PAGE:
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The coronavirus has accelerated changes in many places and the move to a distributed workforce has forced many customers to consider their comms and collaboration strategies.
Zoom, Webex and Microsoft Teams have seen usage numbers skyrocket, but questions have also been raised about the infrastructure that customers are using. Many expect levels of home working to remain high, even after life gets back to some sense of normality.
In the comms world, customers were already facing pressure to move away from ISDN before it is switched off in 2025 and the speed of migration has increased.
Gavin Jones, director of channel at BT Wholesale, said it had been encouraging partners to get focused on fibre and 5G.
The firm has a 1,000 strong partner base and is catering for a disparate channel, including data, voice and mobile specialists.
“Our aspiration is to have the widest access portfolio,” said Jones “Fibre and 5G form areas of that wide portfolio and we will support our partners in a value-added way.”
He said BT Wholesale had been supporting customers as they moved away from ISDN and it had a suite of products that the channel could take out to help users migrate to an IP environment.
“There has been more acceleration in the past three months than there has been in the last three years,” he said. “The rise in working from home and the need to be digital has started to accelerate.”
Jones added that the interest in SIP had “increased dramatically” during the lockdown and many customers were looking at their options. But that raised questions that did not always have clear-cut answers, he said. “The next big question is, what will remain the status quo?”
“The channel has yet to really gauge the implication of having to move everything by 2025,” said Jones. “There is still a lot of work in understanding what goes where and what needs to be moved.”
Inevitably, there are still plenty of customers who have reached out to partners to help with ISDN migration and that might not change until the deadline is looming much larger.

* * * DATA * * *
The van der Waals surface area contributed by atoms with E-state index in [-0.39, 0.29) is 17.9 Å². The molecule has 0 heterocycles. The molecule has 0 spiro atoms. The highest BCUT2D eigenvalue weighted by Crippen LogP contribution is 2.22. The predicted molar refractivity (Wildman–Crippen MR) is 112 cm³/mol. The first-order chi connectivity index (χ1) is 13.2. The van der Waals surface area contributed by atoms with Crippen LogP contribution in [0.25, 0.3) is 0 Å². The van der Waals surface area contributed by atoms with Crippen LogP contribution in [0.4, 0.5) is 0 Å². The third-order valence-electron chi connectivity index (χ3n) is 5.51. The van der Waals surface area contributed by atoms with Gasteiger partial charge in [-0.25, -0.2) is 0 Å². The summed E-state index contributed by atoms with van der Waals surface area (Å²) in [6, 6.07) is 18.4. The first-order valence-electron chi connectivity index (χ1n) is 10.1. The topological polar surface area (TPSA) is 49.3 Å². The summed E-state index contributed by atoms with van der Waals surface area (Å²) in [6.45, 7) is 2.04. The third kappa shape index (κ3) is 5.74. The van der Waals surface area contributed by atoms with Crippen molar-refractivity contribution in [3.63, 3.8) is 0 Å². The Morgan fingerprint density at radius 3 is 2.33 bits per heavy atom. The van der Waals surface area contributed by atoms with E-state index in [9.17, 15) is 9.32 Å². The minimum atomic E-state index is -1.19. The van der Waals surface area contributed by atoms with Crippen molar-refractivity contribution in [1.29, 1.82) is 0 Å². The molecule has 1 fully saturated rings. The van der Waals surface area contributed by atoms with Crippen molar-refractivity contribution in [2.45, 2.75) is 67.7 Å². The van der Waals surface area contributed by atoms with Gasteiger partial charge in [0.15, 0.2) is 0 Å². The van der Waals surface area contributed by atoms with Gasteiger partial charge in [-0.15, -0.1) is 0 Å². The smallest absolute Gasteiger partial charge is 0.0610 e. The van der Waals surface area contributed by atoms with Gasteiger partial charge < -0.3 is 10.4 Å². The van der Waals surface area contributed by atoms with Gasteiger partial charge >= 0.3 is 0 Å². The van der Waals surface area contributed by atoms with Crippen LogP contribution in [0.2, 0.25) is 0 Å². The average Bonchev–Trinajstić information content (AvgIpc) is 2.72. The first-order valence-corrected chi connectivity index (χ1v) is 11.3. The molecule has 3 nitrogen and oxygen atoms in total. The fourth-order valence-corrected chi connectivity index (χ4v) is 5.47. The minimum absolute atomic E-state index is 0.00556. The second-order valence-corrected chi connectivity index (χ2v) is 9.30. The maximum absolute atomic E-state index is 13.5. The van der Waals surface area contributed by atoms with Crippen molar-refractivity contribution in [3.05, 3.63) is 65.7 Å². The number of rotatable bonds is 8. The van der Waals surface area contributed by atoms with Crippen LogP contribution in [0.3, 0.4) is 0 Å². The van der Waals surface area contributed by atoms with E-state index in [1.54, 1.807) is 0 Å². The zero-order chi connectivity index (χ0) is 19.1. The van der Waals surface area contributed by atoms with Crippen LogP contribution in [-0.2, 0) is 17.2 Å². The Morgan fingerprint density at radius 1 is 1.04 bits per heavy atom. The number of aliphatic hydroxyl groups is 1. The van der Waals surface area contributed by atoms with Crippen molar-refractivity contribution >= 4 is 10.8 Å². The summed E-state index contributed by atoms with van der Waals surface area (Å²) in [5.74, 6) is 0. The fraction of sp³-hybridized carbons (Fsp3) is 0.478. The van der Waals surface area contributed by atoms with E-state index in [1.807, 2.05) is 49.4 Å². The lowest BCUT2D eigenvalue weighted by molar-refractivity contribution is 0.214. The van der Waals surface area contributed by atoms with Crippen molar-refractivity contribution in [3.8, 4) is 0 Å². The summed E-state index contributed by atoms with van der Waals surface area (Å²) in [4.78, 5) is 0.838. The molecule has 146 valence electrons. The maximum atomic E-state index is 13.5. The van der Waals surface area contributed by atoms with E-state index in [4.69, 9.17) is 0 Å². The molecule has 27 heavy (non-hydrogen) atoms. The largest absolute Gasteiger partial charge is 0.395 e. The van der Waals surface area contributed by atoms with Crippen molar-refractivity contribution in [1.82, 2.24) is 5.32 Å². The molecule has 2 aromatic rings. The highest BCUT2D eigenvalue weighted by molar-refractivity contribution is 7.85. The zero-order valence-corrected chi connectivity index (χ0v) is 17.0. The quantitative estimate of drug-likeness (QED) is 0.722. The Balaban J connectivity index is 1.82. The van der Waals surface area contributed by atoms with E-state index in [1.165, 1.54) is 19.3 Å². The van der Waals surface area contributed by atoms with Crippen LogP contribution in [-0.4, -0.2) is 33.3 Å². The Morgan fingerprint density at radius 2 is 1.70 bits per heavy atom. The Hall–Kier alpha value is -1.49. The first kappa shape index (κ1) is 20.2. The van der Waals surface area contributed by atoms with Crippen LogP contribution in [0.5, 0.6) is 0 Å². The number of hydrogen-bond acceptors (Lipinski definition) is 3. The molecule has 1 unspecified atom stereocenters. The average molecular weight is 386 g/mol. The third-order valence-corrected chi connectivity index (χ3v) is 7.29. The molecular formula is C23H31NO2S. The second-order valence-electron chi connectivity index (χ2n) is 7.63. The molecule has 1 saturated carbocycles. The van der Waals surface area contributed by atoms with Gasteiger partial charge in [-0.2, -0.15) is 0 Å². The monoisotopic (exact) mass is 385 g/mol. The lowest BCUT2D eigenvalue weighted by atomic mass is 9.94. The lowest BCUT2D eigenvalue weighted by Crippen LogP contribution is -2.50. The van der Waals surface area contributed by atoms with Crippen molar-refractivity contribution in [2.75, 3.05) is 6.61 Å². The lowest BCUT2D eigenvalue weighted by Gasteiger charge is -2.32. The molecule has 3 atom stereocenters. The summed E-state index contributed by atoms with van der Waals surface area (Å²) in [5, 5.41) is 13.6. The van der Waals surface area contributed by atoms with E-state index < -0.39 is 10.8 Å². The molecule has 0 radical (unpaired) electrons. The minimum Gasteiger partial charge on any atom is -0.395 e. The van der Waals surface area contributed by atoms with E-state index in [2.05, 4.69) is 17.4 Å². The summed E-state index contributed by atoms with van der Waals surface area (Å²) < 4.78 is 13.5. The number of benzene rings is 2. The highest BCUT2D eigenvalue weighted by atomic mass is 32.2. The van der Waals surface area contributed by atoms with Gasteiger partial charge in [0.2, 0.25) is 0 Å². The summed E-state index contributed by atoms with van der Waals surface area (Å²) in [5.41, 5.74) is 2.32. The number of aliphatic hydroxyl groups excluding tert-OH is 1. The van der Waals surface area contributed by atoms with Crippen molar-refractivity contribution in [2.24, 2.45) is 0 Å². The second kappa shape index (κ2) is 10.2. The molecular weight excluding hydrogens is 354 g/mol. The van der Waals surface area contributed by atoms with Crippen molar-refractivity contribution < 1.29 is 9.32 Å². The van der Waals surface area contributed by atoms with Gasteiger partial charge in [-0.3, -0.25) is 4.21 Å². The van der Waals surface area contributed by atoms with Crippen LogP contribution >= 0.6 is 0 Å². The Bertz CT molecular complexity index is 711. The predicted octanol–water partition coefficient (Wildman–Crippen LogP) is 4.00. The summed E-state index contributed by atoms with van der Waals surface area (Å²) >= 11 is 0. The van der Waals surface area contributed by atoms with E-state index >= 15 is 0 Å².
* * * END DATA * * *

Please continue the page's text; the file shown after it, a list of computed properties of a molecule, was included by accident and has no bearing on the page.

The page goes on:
“There is always a real bow-wave towards the end, but we would like it to go faster,” said Jones.
As well as getting users to think about migrating away from ISDN, there is also the prospect of 5G shaking up the comms possibilities.
“5G is probably considered one of the jewels in the crown at BT,” said Jones, adding that the firm was rolling out the high-speed connectivity to more cities across the UK.
“It is early days, but the usage cases are emerging,” he said, pointing out that the benefits of enhanced broadband and the ability to provide support for more internet-of-things (IoT) devices were already understood.
5G could usher in changes in the channel landscape, said Jones. “We are at the early stages of understanding what the wholesale opportunity is and what does a wholesaler look like?” he said. “In the past, most sold data minutes and calls, but now most are selling unified comms, Teams and security.
“A new breed of wholesalers and new people will enter the market. There will be new use cases we don’t understand and know at the moment. It will be a natural evolution of the partner channel.”
Jones said BT Wholesale was proud to have a partner base 1,000 strong and it was listening to feedback from the channel and was committed to being more supportive and had already seen its satisfaction scores climbing.
“We might not have been the most dynamic, but we are addressing that,” he said, adding that it was also looking to “simplify processes” to make life easier for partners.